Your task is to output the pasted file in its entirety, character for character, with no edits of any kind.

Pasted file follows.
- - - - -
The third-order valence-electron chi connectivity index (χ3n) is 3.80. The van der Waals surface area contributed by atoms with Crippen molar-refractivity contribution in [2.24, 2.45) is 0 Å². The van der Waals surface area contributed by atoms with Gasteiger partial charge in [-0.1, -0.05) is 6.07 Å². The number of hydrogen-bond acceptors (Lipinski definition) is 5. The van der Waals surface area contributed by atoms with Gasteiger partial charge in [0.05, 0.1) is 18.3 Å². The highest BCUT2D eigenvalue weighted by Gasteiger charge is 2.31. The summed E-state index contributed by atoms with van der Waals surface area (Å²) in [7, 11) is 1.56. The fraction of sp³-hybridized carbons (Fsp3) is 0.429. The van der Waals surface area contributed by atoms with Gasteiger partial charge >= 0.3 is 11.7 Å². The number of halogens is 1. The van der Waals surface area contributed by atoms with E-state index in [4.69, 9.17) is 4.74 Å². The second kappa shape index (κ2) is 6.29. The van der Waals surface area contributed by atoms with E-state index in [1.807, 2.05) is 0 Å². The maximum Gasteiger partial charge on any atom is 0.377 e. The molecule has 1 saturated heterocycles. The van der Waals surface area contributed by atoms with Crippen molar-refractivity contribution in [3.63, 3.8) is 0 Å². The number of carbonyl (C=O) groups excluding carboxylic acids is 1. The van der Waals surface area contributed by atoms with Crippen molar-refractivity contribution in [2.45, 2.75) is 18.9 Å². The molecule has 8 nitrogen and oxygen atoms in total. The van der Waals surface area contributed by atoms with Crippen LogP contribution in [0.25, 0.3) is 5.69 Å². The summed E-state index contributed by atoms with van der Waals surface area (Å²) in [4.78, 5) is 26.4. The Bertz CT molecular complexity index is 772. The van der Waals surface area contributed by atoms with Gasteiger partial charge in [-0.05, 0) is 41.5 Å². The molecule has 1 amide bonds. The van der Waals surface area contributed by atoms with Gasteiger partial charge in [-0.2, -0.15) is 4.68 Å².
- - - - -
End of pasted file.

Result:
The third-order valence-electron chi connectivity index (χ3n) is 3.80. The van der Waals surface area contributed by atoms with Crippen molar-refractivity contribution in [2.24, 2.45) is 0 Å². The van der Waals surface area contributed by atoms with Gasteiger partial charge in [-0.1, -0.05) is 6.07 Å². The number of hydrogen-bond acceptors (Lipinski definition) is 5. The van der Waals surface area contributed by atoms with Gasteiger partial charge in [0.05, 0.1) is 18.3 Å². The highest BCUT2D eigenvalue weighted by Gasteiger charge is 2.31. The summed E-state index contributed by atoms with van der Waals surface area (Å²) in [7, 11) is 1.56. The fraction of sp³-hybridized carbons (Fsp3) is 0.429. The van der Waals surface area contributed by atoms with Gasteiger partial charge >= 0.3 is 11.7 Å². The number of halogens is 1. The van der Waals surface area contributed by atoms with E-state index in [4.69, 9.17) is 4.74 Å². The second kappa shape index (κ2) is 6.29. The van der Waals surface area contributed by atoms with E-state index in [1.807, 2.05) is 0 Å². The maximum Gasteiger partial charge on any atom is 0.377 e. The molecule has 1 saturated heterocycles. The van der Waals surface area contributed by atoms with Crippen molar-refractivity contribution in [3.63, 3.8) is 0 Å². The number of carbonyl (C=O) groups excluding carboxylic acids is 1. The van der Waals surface area contributed by atoms with Crippen molar-refractivity contribution in [2.45, 2.75) is 18.9 Å². The molecule has 8 nitrogen and oxygen atoms in total. The van der Waals surface area contributed by atoms with Crippen LogP contribution in [0.25, 0.3) is 5.69 Å². The summed E-state index contributed by atoms with van der Waals surface area (Å²) in [4.78, 5) is 26.4. The Bertz CT molecular complexity index is 772. The van der Waals surface area contributed by atoms with Gasteiger partial charge in [-0.05, 0) is 41.5 Å². The molecule has 1 amide bonds. The van der Waals surface area contributed by atoms with Gasteiger partial charge in [-0.2, -0.15) is 4.68 Å².